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  • Writer's pictureFiona Deehan

Conscious Community Conversations #1

Every so often, I will anonymously share a conversation some has had with me via email, messenger or in person. This will be a conversation related to coaching, training, leadership, wellbeing......something related to Cara Consulting's work anyway! I'd love anyone from within the community to get in touch with their thoughts on any of these topics. Have a read of this one and let us know what you think. - Fiona

Community member:

I read with interest your post on coaching and in particular why we seek external coaches.  I had some feedback which fits outside the box (perhaps) of the scope of your question but in saying that I was moved by the question and I felt it important to share.  My experience of external coaching is limited; yet in many cases it's my view the coachee is referred to the external coach at the behest of their manager.  Again, my personal view, is that this happens because in a lot of cases the coachee's manager lacks the coaching skills or confidence to coach effectively.  I know this is my experience.   I absolutely feel the strong need for professional external coaches yet the question baked into my mind is how is it that so many managers reach their position without the skillset to coach effectively?  The next question I immediately fall to is wondering what happens to those newly-coached professionals who go back under their manager's care potentially to be left to wilt as the manager in question may well feel they have done all that's necessary.  As you will know far better than myself, coaching is a continued journey and not a one-hit wonder.  I realise you will be more than familiar with all of these points but I am passionate about coaching and really enjoy it.  I just really wanted to engage with you and share my thoughts.  You are most definitely filling a void and the need is great.  Keep going Fiona!

Fiona's reply:

Thanks for taking the time to write. I can completely resonate with your thoughts.  Our people leaders are generally not equipped with the skills needed to lead people and often, we end up with good managers (who manage things well) moving into leadership roles because of tenure and subject matter expertise because it's earned rather than deserved, instead of actually having the skills they need or at least be given the appropriate training and coaching.  I also see the issue that many are amazing technical leaders and subject matter experts, but because there is no clear progression path for them, they have no choice but to be forced or force themselves into people leadership when it doesn't fit for them, but what are they supposed to do? Your second point is also a very valid one in relation to newly-coaching people.  It can go either of 2 ways.....they just go back to their old ways that required them get coaching in the first place because it's too hard for them to continue their growth without the accountability and support that their coach gave them and their manager does not.  The other way is that they notice this shortfall in their manager, realise they can do better and often leave their roles because their eyes have been opened to what's possible.  I often see that in people who get onto aspiring/emerging leader programmes - it's not uncommon that these people see a better way and if the barrier to continued growth is their manager, then they will leave the organisation, if not move somewhere within the organisation to move beyond the barrier.  What do you think?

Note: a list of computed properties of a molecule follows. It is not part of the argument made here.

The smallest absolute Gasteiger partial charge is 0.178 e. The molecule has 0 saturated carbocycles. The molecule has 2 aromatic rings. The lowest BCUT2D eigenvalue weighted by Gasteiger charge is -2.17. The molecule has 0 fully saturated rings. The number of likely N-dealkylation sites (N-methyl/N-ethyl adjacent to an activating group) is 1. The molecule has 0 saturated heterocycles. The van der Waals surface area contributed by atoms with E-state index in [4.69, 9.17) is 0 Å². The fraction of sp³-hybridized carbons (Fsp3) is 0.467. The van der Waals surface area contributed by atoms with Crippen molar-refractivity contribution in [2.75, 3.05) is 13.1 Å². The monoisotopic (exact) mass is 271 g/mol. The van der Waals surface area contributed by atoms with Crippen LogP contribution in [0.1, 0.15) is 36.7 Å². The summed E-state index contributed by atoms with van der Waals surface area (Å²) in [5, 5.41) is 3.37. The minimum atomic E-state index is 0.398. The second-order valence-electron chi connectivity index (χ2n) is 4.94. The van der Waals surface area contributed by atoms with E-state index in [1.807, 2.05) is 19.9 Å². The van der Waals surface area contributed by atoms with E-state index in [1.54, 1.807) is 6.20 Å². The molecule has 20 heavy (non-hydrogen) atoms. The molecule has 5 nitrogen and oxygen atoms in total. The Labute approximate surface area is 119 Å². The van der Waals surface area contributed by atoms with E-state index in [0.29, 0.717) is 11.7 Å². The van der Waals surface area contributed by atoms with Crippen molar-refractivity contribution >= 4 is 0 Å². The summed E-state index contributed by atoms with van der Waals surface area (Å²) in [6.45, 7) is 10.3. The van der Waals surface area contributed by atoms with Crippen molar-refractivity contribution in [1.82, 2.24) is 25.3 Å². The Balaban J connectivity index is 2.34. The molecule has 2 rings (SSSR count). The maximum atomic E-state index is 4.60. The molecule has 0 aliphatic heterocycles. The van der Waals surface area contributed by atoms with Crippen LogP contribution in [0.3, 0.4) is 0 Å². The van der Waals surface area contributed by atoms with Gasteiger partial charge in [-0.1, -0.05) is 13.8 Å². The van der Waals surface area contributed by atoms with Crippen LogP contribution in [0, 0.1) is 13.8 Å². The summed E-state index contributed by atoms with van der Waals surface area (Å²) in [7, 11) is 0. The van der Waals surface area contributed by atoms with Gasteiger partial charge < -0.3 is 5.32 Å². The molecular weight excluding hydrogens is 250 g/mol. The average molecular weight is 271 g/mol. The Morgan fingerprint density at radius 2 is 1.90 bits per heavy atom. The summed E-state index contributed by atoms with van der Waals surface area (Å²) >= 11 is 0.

Community member:

Thank you so much for taking the time to write such a well thought out and detailed reply, it really was a pleasure to read your thoughts.  It just goes to show how your knowledge in this area really is "expert" level as your response has certainly padded out my own thoughts.  You are - of course - absolutely right that the technical leaders/subject matter experts who want to "move up" have no other option than to take on people leadership (outside of their comfort zone and traditional strengths).  It's really easy to look at the coachee as missing out by not having people capable leaders and not getting the career guidance.  The empathy needs to go both ways as those subject matter expert - and now people leaders - are just as brave by stepping into people leadership.  They will feel that dis-comfort and anxiety knowing they are lacking skill in that area and I wonder how readily they would call out for help.  They deserve our empathy too just as much as the coachee.  That appreciation I've outlined has really come about from your amazing reply where you set out your thoughts so well.  Thank you for moving my thinking on this matter, I mean that genuinely.

So what do you think? Feel free to continue the conversation by popping Fiona an email on

If there is another topic you'd like to talk about, do get in touch on



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